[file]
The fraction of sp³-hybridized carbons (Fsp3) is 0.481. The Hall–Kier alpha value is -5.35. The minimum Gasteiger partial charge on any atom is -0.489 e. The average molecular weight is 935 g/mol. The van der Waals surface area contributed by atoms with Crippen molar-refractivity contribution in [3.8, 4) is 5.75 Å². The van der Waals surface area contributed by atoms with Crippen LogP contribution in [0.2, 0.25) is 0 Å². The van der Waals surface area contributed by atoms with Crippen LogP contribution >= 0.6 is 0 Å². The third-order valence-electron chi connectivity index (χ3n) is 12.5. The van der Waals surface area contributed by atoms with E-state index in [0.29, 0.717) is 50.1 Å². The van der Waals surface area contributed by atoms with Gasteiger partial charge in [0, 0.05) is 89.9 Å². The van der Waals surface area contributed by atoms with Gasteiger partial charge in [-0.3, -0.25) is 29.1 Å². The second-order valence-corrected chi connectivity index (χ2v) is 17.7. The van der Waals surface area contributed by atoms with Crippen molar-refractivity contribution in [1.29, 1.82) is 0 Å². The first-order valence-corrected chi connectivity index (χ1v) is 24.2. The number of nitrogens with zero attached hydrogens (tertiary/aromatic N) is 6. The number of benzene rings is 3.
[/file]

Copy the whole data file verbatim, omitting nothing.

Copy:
The fraction of sp³-hybridized carbons (Fsp3) is 0.481. The Hall–Kier alpha value is -5.35. The minimum Gasteiger partial charge on any atom is -0.489 e. The average molecular weight is 935 g/mol. The van der Waals surface area contributed by atoms with Crippen molar-refractivity contribution in [3.8, 4) is 5.75 Å². The van der Waals surface area contributed by atoms with Crippen LogP contribution in [0.2, 0.25) is 0 Å². The van der Waals surface area contributed by atoms with Crippen LogP contribution >= 0.6 is 0 Å². The third-order valence-electron chi connectivity index (χ3n) is 12.5. The van der Waals surface area contributed by atoms with E-state index in [0.29, 0.717) is 50.1 Å². The van der Waals surface area contributed by atoms with Gasteiger partial charge in [0, 0.05) is 89.9 Å². The van der Waals surface area contributed by atoms with Gasteiger partial charge in [-0.3, -0.25) is 29.1 Å². The second-order valence-corrected chi connectivity index (χ2v) is 17.7. The van der Waals surface area contributed by atoms with Crippen molar-refractivity contribution in [1.29, 1.82) is 0 Å². The first-order valence-corrected chi connectivity index (χ1v) is 24.2. The number of nitrogens with zero attached hydrogens (tertiary/aromatic N) is 6. The number of benzene rings is 3.